I have never been one to go crazy for castles and palaces. Growing up in Vienna I have certainly been surrounded by them all my life, and moving to Scotland that fact should not change. The Scottish Castle Trail in Aberdeenshire is one of Scotland’s most famous attractions. The area boasts an incredible 300+ castles from majestic and in tact residences in the lush valleys to derelict ruins by the sea.
And yet, I had never been to this part of Scotland. When I recently was paid a visit by my mum I decided that it was time to change that and we set out on an Aberdeenshire road trip to follow at least parts of the Castle Trail. Our first stop was in the Royal Deeside – here is everything you need to know about visiting Balmoral Castle.
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Compared to the Highlands and the Isles our trip around Aberdeenshire felt like we had everything to ourselves. There were other visitors without a doubt, and accommodation had to be booked well in advance, but somehow all these people spread out a bit more.
Aberdeenshire and the Royal Deeside, as the valley of the River Dee is also called, have a lot to offer and you don’t need to be a mountaineer in order to get active here (while in the Highlands many ‘regular’ travellers mainly stick to the roads and easily accessible view points).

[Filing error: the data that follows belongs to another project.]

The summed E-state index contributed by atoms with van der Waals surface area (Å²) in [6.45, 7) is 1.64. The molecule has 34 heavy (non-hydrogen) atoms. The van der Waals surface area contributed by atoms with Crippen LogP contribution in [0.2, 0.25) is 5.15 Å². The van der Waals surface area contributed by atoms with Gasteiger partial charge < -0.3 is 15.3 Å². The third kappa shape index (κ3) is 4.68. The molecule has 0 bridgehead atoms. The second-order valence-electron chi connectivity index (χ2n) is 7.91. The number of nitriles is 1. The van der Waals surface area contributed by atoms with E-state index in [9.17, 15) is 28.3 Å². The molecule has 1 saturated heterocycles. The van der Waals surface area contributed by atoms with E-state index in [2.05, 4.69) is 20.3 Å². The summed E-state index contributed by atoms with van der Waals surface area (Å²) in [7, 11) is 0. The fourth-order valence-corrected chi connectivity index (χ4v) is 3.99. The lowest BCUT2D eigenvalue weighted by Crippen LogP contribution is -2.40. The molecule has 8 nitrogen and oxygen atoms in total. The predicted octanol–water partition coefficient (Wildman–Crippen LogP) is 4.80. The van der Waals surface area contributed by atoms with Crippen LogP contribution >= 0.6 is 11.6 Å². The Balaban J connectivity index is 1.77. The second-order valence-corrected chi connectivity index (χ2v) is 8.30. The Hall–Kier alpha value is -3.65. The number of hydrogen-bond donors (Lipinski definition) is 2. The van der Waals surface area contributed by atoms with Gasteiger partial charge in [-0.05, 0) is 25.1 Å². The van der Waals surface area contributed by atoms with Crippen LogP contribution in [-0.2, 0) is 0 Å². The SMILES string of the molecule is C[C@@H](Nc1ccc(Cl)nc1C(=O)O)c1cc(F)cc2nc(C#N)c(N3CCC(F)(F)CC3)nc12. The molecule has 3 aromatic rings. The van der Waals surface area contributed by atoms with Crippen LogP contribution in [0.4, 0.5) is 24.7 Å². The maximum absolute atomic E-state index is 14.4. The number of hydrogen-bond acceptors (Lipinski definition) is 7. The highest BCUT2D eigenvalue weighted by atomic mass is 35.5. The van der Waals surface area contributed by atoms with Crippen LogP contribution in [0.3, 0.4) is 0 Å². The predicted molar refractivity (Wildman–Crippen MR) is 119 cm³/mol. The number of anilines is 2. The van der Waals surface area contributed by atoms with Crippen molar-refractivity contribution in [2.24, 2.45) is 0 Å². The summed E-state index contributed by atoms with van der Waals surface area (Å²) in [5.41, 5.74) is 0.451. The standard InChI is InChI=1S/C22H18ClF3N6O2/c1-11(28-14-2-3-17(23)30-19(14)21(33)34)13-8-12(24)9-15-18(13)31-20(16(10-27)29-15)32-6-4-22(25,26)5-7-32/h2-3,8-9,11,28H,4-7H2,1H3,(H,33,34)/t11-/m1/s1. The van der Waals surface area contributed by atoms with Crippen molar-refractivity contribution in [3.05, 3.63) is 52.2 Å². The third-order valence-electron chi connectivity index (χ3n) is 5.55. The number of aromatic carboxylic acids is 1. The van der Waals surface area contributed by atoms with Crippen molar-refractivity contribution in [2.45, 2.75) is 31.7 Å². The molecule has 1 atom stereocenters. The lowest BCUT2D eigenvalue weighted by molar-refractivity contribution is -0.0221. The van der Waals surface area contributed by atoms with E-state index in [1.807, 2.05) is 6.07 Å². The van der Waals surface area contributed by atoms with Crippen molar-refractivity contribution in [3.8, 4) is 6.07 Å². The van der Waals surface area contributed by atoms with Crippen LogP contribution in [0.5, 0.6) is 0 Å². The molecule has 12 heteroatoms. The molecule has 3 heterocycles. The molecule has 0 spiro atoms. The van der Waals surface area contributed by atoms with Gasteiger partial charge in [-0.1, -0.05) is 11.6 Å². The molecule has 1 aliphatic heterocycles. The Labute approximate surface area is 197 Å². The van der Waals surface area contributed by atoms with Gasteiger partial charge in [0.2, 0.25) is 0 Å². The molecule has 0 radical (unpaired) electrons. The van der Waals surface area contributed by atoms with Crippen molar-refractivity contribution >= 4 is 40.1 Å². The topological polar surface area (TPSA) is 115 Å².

What did it for me was the natural beauty of the valley, which is so different than anything else I had seen in Scotland before. The Muir of Dinnet National Nature Reserve has made a lasting impression and I am sure I will visit again to explore the forests and lochs of the valley. Another reasons why I liked this stop of the trip so much, was of course our visit of Balmoral Castle.
Visiting Balmoral Castle
Essential info for visiting Balmoral Castle
We arrived almost as the castle opened at 10am, which is something I can highly recommend if you wish for photo ops without flocks of tourists standing in your way. When we left again, the car park was very busy and we could see many people in and around the ticket shop.
The car park is free to use and you buy your tickets in a small shop at the entrance gates to the Balmoral Estate. From there it is either a 10 minute walk through the forest to reach the Castle, or you can hop on board the free shuttle bus which drops you exactly where you need to pick up your audio guide.
The audio guide is included in the ticket, although a £5 deposit charge applies. I’d recommend picking up an audio guide for a bit of background story, and to listen into some interviews with current staff at the estate. You get a little map, although the path is also clearly marked with sign posts, and now your self-guided tour begins.
Allow around 2h, whether you fill your time listening to all the info from the audio guide, or taking hundreds of photos of the gorgeous gardens.
Note, that you can’t actually visit the castle from the inside, but only the gardens and the ballroom exhibition. Balmoral Castle is still an active holiday residence of the Royal Family who comes here for their summer holidays every August – hence the limitations of which parts you can visit. The castle can only be visited until July 31 and does not re-open until next Spring.